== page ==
Home > Necroscope: The Lost Years Volume I (Necroscope #9)

Necroscope: The Lost Years Volume I (Necroscope #9)
Author: Brian Lumley

PROLOGUE

The powerful, silver-grey stretch limo, familiar in itself however unusual - but less than unique - on an island of ancient Fiats and sputtering Lambrettas, bumped carefully over shifting cobbles under a baroque stone archway into the courtyard of Julio's Cafe and Restaurant in the eastern quarter of Palermo. The lone survivor of a World War II bombing raid, the walled enclosure was once the smallest of four gardens containing a middling villa. The other three gardens were rubble-strewn craters; only their outer walls had been repaired, to create something of an acceptable fagade in the district of the Via Delia Magione.

The courtyard was set out like a fan-shaped checker-board: square tables decked with white covers, standing on black flags of volcanic stone; the whole split down the middle by a 'hinge' of vehicles parked herringbone-fashion on what was once a broad carriageway. A palm-fringed gap in the wall at the point of the quadrant marked the vehicular exit into the dusky evening.

Some three dozen patrons sat eating, drinking, chattering, though not too energetically; a pair of sweating, white-aproned waiters ran to and fro between the tables, the bar and kitchens, each serving his own triangle of customers. Even for the third week in May the weather was unseasonably warm; at eight-thirty in the evening the temperature was up in the high seventies.

The east-facing wall of the courtyard contained what was left of the old villa: a two-storeyed wing three rooms wide and three deep, with a balcony supported by Doric columns that more than hinted of better times. The central, ground-floor room was fronted by a marble bar which spanned the gap between the pillars; kitchens to the left of the bar stood open to the inspection of patrons. Amazingly, in this bombed-out relic of a place, wide arches in the wall to the right displayed the sweep of the original grand marble staircase winding to the upper rooms and balcony. Better times indeed!

On the balcony - whose tables were reserved for 'persons of quality' - Julio Sclafani himself leaned out as far as his belly would allow to observe the arrival of these latest, most elevated of all his customers: Anthony and Francesco Francezci, come down from the high Madonie especially to eat at Julio's.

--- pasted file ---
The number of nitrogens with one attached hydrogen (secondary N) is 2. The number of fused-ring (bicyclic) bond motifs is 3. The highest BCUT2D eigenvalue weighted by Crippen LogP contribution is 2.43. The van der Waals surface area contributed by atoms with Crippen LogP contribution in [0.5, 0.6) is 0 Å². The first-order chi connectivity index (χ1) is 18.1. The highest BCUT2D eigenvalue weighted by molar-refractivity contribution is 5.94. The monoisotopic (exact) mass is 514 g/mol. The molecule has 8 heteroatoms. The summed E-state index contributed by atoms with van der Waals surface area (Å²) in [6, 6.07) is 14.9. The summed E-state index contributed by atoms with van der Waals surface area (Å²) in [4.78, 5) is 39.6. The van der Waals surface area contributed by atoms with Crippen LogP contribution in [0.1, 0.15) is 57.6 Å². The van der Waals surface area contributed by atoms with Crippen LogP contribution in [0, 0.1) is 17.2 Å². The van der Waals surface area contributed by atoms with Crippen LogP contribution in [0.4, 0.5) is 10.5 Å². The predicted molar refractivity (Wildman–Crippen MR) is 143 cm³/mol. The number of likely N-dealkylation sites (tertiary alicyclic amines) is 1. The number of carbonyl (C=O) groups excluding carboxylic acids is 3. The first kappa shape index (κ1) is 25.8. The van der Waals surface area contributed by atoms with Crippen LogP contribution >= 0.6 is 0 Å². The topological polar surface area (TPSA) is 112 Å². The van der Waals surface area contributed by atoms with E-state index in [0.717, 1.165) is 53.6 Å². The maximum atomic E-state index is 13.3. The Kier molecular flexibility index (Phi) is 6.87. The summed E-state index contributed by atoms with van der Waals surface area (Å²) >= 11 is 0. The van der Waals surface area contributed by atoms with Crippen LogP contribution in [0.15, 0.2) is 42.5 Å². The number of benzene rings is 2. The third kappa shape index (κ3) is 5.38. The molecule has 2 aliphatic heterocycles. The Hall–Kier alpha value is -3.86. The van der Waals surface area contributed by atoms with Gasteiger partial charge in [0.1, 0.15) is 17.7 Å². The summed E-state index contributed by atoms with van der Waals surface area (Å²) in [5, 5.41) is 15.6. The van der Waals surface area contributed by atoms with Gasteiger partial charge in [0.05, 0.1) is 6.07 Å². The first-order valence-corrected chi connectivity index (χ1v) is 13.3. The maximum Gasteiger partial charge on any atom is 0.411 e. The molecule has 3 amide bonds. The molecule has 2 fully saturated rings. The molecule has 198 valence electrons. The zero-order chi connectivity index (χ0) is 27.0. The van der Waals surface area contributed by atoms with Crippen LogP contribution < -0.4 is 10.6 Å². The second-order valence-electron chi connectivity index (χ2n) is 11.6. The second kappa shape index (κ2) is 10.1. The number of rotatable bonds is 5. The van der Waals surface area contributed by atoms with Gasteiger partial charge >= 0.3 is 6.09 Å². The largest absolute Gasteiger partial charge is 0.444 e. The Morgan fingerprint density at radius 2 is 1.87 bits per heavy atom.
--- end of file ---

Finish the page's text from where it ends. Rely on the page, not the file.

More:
It was wonderful that they came here, these men of power, ignoring the so-called 'class' restaurants to dine on Julio's simple but worthy fare. And they'd been doing it for six weeks now, ever since the first signs of improvement in the weather. Or ... perhaps it was that one of them, or even both of them, had noticed Julio's Julietta? For Sclafani's youngest, still unmarried daughter was a stunner after all. And the Brothers Francezci were eminently eligible men ...

But what a shame that she wasn't at her best! It must be the pollution of Palermo's air. The fumes of all the cars and mopeds, the stagnation of all the derelict places, the breathing of dead air and the winter damp that came drifting in off the Tyrrhenian Sea. But spring was here and summer on its way; Julietta would bloom again, just as the island was blooming.

Except... it was worrying, the way she'd come down with - well, with whatever it was - just four or five weeks ago; since when all of the colour had seemed to go out of her, all the joy and vitality, everything that had made her the light of Julio's life. To be back there on her couch, all exhausted, with an old biddy of a sick-nurse sitting beside her - 'in attendance,' as it were - as at someone's deathbed! What, Julietta? Perish the thought! As fof the old crow: Julio supposed he should consider himself lucky to have obtained her services so reasonably. All thanks to the Francezcis, for she was one of theirs.